The Eurobond market has been hot for the last three years-and American corporations have been sailing across the Atlantic in [...]
October 1 1996 by Steve Bergsman
The Eurobond market has been hot for the last three years-and American corporations have been sailing across the
The cost of capital is always a primary concern for any corporation, and the vicarious attraction of Eurobonds has been the more attractive spreads. This, combined with the reduced expense to raise funds-no registration fee to the Securities and Exchange Commission has many companies heading off to
In July, Philip Morris Capital Corp., the investment and financing subsidiary of the New York-based cigarette company, issued 1 billion French francs of 6.875 percent Eurobonds due
Eurobond deals can be in most any currency, including dollars, but the attraction for Philip Morris in Europe are deals in European currencies because they allow the company to hedge exposure on its assets in foreign currencies, explains Hans Storr, chairman and chief executive of Philip Morris Capital and chief financial officer of the Philip Morris Cos.
If a company has assets in foreign currencies resulting from investments or business success over the years, “it might be to the company’s advantage to hedge some of that exposure,” says Storr.
Philip Morris eventually swapped the proceeds of its offering into Swiss francs where the coupon was about 2.5 percentage points lower than with the French franc issue. “In other words, there is arbitrage between the two currencies, and it is reflected in the long-term interest rate,” Storr says.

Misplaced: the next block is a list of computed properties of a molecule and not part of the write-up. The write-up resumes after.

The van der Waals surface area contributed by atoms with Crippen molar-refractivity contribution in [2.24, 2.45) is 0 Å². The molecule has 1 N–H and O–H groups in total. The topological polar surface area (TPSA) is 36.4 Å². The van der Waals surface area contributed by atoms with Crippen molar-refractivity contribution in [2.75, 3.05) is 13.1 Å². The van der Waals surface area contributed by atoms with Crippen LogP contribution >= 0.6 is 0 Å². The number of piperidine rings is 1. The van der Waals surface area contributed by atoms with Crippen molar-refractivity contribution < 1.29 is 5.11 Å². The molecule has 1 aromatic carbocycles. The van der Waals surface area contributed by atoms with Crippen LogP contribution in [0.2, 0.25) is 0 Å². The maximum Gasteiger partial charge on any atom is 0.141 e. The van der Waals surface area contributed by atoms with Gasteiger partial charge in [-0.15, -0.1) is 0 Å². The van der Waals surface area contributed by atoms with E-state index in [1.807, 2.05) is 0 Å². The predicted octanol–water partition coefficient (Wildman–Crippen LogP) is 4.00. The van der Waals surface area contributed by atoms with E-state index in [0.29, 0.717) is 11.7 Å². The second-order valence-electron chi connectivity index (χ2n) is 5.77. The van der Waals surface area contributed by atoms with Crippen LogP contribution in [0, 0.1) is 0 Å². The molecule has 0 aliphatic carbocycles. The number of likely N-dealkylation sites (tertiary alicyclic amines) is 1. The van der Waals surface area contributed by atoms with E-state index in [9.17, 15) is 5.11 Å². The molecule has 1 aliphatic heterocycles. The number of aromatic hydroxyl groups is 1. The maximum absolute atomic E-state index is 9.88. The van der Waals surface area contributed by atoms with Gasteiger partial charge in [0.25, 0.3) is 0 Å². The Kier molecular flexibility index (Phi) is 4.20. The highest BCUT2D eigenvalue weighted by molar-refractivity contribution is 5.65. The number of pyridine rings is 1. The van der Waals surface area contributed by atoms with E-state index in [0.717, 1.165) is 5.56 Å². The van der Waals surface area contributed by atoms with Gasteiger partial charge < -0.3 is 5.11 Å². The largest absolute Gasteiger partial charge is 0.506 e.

While Philip Morris’ last Eurobond issue was structured to deal with a specific financial issue, Nationsbank entered the Eurobond market for the first time last year because of two strategic needs: It wanted to diversify its source of funds and meet funding needs that originated from its non-bank finance businesses.
The Charlotte, NC-based bank entered the Eurobond market last year, raising $500 million. It came back again this year with a $500 million floating rate note due June 17, 2002; a discount rate of 99.80; and a coupon 15 basis points above the three-month London Interbank Offered Rate. The company will borrow, on an unsecured basis this year, about $4 billion (the same as last year), says John Mack, Nationsbank treasurer.
Although new to the market, Nationsbank was able to do well immediately because of extensive field preparation.
“They did a lot of work going around and doing road show presentations to European investors last year,” says David Tory, a managing director and head of European Syndicate for Merrill Lynch in
The Eurobond market long has been both receptive and restrictive to
“After last year, there was a big surge or hunt for yields, and we started looking at ‘A’ and ‘BBB’-rated
Once a company has a track record, it is relatively easy to issue in
Steve Bergsman is a Mesa, AZ-based freelance business writer who has written about corporate finance for Reuters, Barron’s, Global Finance, and Corporate Finance.